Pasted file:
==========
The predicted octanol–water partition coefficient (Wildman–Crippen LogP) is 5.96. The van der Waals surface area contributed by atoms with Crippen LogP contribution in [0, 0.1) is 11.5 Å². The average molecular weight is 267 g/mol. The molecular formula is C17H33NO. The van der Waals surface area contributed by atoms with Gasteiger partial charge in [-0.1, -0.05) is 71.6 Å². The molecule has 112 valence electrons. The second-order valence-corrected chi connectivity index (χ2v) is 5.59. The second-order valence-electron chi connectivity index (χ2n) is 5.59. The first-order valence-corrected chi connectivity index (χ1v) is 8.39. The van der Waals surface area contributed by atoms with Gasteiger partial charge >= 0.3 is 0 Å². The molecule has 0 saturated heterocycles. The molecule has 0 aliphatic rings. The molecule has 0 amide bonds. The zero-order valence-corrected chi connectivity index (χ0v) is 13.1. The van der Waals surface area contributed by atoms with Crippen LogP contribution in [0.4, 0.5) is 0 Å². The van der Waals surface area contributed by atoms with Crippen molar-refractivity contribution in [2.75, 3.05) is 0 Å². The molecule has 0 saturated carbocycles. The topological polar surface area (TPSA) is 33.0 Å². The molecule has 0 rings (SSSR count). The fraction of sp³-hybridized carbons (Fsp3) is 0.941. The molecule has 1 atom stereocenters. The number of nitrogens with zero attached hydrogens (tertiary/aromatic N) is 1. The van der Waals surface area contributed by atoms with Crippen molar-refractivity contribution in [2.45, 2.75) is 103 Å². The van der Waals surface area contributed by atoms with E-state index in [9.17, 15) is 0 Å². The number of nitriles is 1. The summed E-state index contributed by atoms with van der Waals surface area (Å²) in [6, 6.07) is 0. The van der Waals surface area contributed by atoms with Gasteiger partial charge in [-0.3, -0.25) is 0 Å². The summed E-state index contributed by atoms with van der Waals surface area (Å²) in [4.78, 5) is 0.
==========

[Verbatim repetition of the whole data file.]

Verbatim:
The predicted octanol–water partition coefficient (Wildman–Crippen LogP) is 5.96. The van der Waals surface area contributed by atoms with Crippen LogP contribution in [0, 0.1) is 11.5 Å². The average molecular weight is 267 g/mol. The molecular formula is C17H33NO. The van der Waals surface area contributed by atoms with Gasteiger partial charge in [-0.1, -0.05) is 71.6 Å². The molecule has 112 valence electrons. The second-order valence-corrected chi connectivity index (χ2v) is 5.59. The second-order valence-electron chi connectivity index (χ2n) is 5.59. The first-order valence-corrected chi connectivity index (χ1v) is 8.39. The van der Waals surface area contributed by atoms with Gasteiger partial charge >= 0.3 is 0 Å². The molecule has 0 saturated heterocycles. The molecule has 0 aliphatic rings. The molecule has 0 amide bonds. The zero-order valence-corrected chi connectivity index (χ0v) is 13.1. The van der Waals surface area contributed by atoms with Crippen LogP contribution in [0.4, 0.5) is 0 Å². The van der Waals surface area contributed by atoms with Crippen molar-refractivity contribution in [2.75, 3.05) is 0 Å². The molecule has 0 saturated carbocycles. The topological polar surface area (TPSA) is 33.0 Å². The molecule has 0 rings (SSSR count). The fraction of sp³-hybridized carbons (Fsp3) is 0.941. The molecule has 1 atom stereocenters. The number of nitrogens with zero attached hydrogens (tertiary/aromatic N) is 1. The van der Waals surface area contributed by atoms with Crippen molar-refractivity contribution in [2.45, 2.75) is 103 Å². The van der Waals surface area contributed by atoms with E-state index in [9.17, 15) is 0 Å². The number of nitriles is 1. The summed E-state index contributed by atoms with van der Waals surface area (Å²) in [6, 6.07) is 0. The van der Waals surface area contributed by atoms with Gasteiger partial charge in [-0.3, -0.25) is 0 Å². The summed E-state index contributed by atoms with van der Waals surface area (Å²) in [4.78, 5) is 0.